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Monday, November 12, 2012

Gold Derivatives

Many people believe that buying gold derivatives are an easy way to buy gold.  After all, you don’t need a lot of money to start with and you can make a quick profit if you do it right. 

However one can also make a terrible loss. Derivatives operate on the basis of not actually delivering a product or service.  The very name tells you there is no product.
What are Gold Derivatives?
A derivative is something that is based on another source. Derivatives derive from a product but do not actually represent that product, in this case gold. When you buy a derivative you are not buying gold but, instead, buying a paper representation of gold. Examples of derivatives are futures, option, or warrants. So gold derivatives include the following:

Gold Futures
A gold future is simply a deal to trade gold at a specific amount and price, decided now but with an agreed settlement day sometime in the future. That means you don't have to pay up front, except for a sort of deposit amount that stakes your claim as it were. And the seller doesn't need to deliver you any gold before that agreed upon date either.

A gold futures contract is usually for three months and on the settlement day at the end of the contract the actual exchange takes place and the buyer pays up, and the seller delivers the gold.
Now most futures traders use this delay to speculate. Both ways. The intention is to sell or buy back anything they have contracted, before settlement day is reached. At which point they only need to settle any gains and losses.  This means they can trade in very large amounts. They take bigger risks of course but the rewards are much higher.   Of course any losses are magnified also as they have to make good on them if they judge wrong.
Gold Options
A gold option is a contract to buy gold or sell gold bullion at a future date at a set price. The delivery date, quantity and price are all predetermined and the option is simply that. An option. It involves a choice and the purchaser is not obligated to actually excise the option and buy (or sell) The similarity to the gold futures contract is that the price, date of settlement and the amount are all preset at the start of the contract.  The main difference is that the option involves a choice whereby the futures contract is an obligation.
Because there is no gold backing either a gold futures contract or an option, and therefore no responsibility or ethics involved, gold derivatives have escalated to the ridiculous sum of at least $1.1 quadrillion world wide.  This is far in excess of the total actual gold world wide and so such contracts are impossible to fill.  People are buying and selling contracts for gold which they do not have.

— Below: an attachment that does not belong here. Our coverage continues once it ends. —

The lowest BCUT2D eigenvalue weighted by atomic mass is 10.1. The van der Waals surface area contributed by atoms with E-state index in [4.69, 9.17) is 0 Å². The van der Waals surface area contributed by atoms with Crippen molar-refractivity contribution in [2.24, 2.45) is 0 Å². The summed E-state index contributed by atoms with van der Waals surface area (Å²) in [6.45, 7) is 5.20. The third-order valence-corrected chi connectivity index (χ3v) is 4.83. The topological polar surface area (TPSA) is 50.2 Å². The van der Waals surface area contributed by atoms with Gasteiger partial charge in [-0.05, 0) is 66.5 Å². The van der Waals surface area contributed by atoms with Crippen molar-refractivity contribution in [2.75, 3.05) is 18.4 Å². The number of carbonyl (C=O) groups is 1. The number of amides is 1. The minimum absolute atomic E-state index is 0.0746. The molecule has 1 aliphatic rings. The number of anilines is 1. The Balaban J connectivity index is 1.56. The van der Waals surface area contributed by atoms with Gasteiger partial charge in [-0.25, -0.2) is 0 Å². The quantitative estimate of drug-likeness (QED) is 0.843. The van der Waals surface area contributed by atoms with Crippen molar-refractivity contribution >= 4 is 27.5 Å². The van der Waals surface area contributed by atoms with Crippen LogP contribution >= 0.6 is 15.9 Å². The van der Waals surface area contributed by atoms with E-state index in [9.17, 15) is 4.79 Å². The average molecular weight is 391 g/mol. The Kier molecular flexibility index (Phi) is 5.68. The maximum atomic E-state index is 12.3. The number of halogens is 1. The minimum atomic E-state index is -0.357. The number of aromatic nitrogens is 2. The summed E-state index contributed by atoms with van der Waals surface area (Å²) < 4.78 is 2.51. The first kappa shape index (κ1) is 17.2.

Gold Warrants
Similar to a long call type of option. Warrants however are issued by companies and usually as a private placement.  That means most are privately held and not traded on the open market place.  Warrants are usually traded and not exercised.
Warrants are a very tiny part of the gold derivatives market.  The bigger slice is help by gold futures.
Conclusion
One could call gold derivatives fake gold.  They are not based on gold, but use the concept or word even of gold to represent a paper trade. Gold is being used in name only.  You could quite easily trade say, banana derivatives, or Bunsen Burner* derivatives and gleefully trade away 1.1 quadrillion Bunsen Burners and never see a banana or a Bunsen Burner in your life.

Gold derivatives bear no relationship to gold at all. Eventually, like any house built of cards, this will come crashing down eventually and all hell will break lose. The winners out of all this will be those banks, commercial institutions and individuals who actually hold real gold.  And the price of gold is going to sky rocket when the gold derivative house comes crashing to the ground.
Hence the importance of buying gold now as no one can be quite sure when the gold derivatives crash will occur and the price of gold will escalate.



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